Gov. Mark Dayton is asking the Legislature to approve nearly $7 million to reform the state’s practice of solitary confinement, formally called “restrictive housing,” and provide better mental health treatment in Minnesota prisons.
The money, included in Dayton’s 2018-19 budget request, would fund 48 new positions over two years — including security, behavioral health and caseworker staff — to provide more out-of-cell time for prisoners, cognitive treatment and classes designed to reduce rearrest rates.
“Funding is necessary to properly address the mental health needs and civil rights of our offenders, comply with new federal guidelines and accreditation standards, and to improve public, staff and offender safety,” the budget request said.
Dayton said he decided to include solitary funding after reading a December 2016 Star Tribune report on Minnesota’s solitary practices. “It definitely prompted the response that [Department of Corrections] Commissioner [Tom] Roy and I agreed upon in terms of additional resources to better serve the people that are in solitary confinement,” he said.
The four-part Star Tribune series found more than 1,600 inmates spent six months or more in solitary over the past decade. More than 400 served one year or longer. Many came to prison with severe mental illnesses and deteriorated after months or years in solitary.
One prisoner spent nine years in solitary, despite a preexisting schizophrenia diagnosis.
He said he lost all hope of ever returning to the general prison population and began smearing feces on the walls of his cell and throwing it at prison staff. Another said he tried to kill himself several times to escape what ended up being years in solitary.
Human rights advocacy groups like the ACLU are celebrating Dayton’s push for reform as a “step in the right direction toward more humane and effective prisons.”
“It’s definitely good news,” said Ben Feist, legislative director for Minnesota’s ACLU chapter. “I think this increased funding really demonstrates that Governor Dayton really recognizes that solitary confinement is overused and often abused in our prison system, and that new reforms are needed to make sure we follow the use of solitary in prisons and jails.”
Sue Abderholden, president of Minnesota’s National Alliance on Mental Illness — whose group plans to push a bill to limit solitary in Minnesota this legislative session — said she’s still waiting for more details on what type of treatment and how much out-of-cell time DOC will offer under Dayton’s proposal. She pointed out that the majority of hires will be for more security staff — not mental health workers.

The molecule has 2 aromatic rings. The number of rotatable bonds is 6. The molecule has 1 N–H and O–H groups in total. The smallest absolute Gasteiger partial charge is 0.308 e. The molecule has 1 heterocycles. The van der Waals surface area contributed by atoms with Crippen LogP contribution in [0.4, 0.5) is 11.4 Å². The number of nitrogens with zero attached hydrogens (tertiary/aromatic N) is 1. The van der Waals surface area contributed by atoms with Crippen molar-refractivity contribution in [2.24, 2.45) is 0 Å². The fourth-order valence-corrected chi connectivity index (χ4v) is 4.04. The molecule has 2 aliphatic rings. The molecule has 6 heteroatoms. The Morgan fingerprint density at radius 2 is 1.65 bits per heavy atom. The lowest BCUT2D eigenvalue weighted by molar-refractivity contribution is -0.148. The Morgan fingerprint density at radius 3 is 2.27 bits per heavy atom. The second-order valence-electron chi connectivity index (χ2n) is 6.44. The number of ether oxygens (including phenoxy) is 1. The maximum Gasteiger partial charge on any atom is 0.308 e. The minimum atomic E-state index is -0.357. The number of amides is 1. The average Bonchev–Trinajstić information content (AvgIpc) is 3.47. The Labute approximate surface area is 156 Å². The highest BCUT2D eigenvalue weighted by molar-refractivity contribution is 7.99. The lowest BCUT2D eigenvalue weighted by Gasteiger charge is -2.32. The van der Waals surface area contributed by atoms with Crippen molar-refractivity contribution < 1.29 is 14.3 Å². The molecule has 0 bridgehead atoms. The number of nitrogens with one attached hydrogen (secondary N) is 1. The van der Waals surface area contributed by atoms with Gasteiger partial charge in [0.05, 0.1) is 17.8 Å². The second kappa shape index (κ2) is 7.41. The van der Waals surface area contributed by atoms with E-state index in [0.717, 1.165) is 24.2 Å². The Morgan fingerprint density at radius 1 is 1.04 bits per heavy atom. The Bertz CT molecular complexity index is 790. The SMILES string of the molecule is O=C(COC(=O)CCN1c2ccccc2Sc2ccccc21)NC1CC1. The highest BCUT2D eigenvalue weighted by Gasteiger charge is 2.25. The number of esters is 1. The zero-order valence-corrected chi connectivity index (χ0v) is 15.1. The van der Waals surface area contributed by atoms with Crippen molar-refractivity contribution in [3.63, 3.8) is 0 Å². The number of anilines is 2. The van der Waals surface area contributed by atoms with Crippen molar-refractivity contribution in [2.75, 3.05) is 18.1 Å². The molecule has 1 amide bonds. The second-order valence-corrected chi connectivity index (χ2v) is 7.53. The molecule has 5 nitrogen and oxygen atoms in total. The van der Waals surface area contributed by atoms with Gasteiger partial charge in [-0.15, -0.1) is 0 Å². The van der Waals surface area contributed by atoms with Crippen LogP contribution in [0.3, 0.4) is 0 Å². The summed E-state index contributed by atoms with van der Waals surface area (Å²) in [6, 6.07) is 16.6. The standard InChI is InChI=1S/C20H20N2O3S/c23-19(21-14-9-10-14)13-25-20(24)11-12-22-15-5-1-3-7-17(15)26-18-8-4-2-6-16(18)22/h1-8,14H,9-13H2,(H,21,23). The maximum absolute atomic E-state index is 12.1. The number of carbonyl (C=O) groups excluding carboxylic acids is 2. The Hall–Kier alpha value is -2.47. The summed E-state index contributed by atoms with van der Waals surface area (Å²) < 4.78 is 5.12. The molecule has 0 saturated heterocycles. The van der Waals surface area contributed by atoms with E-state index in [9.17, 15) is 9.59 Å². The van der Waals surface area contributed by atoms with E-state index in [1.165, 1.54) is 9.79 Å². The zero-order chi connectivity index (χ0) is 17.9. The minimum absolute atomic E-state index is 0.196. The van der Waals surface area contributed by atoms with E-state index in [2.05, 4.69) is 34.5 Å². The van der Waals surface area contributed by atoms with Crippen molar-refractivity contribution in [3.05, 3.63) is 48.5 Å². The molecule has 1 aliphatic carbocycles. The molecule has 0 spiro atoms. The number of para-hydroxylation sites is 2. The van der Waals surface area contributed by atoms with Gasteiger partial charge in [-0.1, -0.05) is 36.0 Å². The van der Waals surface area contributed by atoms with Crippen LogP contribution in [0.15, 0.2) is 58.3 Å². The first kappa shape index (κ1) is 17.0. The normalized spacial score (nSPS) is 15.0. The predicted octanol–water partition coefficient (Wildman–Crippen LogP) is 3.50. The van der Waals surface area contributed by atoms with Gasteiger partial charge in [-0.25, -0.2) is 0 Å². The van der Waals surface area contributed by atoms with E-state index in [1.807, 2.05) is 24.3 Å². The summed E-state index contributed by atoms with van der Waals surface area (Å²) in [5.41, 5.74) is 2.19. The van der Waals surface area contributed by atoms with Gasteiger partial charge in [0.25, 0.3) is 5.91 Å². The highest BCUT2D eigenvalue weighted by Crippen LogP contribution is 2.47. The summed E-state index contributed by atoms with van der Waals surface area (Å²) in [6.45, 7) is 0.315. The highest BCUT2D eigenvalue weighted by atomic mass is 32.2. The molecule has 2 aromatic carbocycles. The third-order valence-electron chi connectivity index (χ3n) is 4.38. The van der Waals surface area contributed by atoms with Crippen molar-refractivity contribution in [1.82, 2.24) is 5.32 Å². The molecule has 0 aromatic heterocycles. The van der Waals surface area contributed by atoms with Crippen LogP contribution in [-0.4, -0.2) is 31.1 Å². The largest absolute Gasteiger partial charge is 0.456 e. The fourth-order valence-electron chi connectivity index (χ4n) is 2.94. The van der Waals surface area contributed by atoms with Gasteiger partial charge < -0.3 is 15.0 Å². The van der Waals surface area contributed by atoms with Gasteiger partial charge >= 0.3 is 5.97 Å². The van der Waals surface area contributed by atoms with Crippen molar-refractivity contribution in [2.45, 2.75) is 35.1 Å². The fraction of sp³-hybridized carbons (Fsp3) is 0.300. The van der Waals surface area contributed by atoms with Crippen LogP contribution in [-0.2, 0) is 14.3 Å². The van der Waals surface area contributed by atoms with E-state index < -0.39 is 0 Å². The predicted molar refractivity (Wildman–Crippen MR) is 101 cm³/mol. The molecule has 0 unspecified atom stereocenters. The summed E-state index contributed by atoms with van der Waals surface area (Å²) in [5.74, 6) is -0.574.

“I think there’s still a lot of questions about really what this means,” she said of the proposal.
In an e-mail, Roy said he was “pleased there is recognition of the difficulty that this work entails.” But even with more resources, he said, “there will still be individuals who will require restrictive housing of some nature.”
If approved, about $3.8 million would go toward solitary reform, allocated over 2018 and 2019. The majority of that would bankroll more staffing and allow educational, cognitive skills and mental health programming for the some 2,600 projected to go to isolation every year. As Dayton’s proposal points out, Minnesota prisons don’t now offer classes designed to decrease the chances that troublesome inmates will misbehave in the future. As a result, many end up back in solitary or staying longer than expected.
One mentally ill inmate, Anthony Nasseff, went to solitary for a 45-day stint and ended up getting in more trouble in isolation. By the time he got out, 45 days had turned into 1,200 days.
Dayton also acknowledged that other states have passed similar measures and seen reduced violence rates. “Staff safety will be improved with this proposal, with fewer injuries anticipated,” the budget request said.
One focus will be to reduce the number of inmates who leave prison directly from solitary confinement. The Star Tribune report found that about 700 inmates exited Minnesota prisons directly from isolation over a six-year period, some without basic transition services designed to help them succeed on the outside and after spending months without meaningful human contact.
“It is unthinkable that so many offenders are returning to society directly from restrictive housing, without the mental health services, socialization, or skills training they need to be successful,” Dayton said Thursday, adding that these services would make communities in which inmates settle after prison safer.
Another $3 million would go toward expanding mental health care in prisons, including the “supermax” isolation unit in Oak Park Heights, called the Administrative Control Unit, or ACU. Inmates in the ACU spend 23 — sometimes 24 — hours a day in an enclosed 8½-by-11-foot cell, where they are monitored at all times.
According to Dayton’s proposal, Minnesota prisons have seen a 20 percent increase in offenders with serious and persistent mental illnesses over the past seven years, and 11 percent of prisoners living in solitary confinement have such a diagnosis.
Hiring more staff would allow prisons to expand care in the ACU and 47-bed mental health unit at the Oak Park Heights facility and give the offenders more time out of their cells, the proposal said.
“The offender population has a constitutional right to adequate health care, including mental health services,” it reads. “Treating mental illness benefits offenders and contributes to a safer prison environment.”
Staff writer Ricardo Lopez contributed to this report.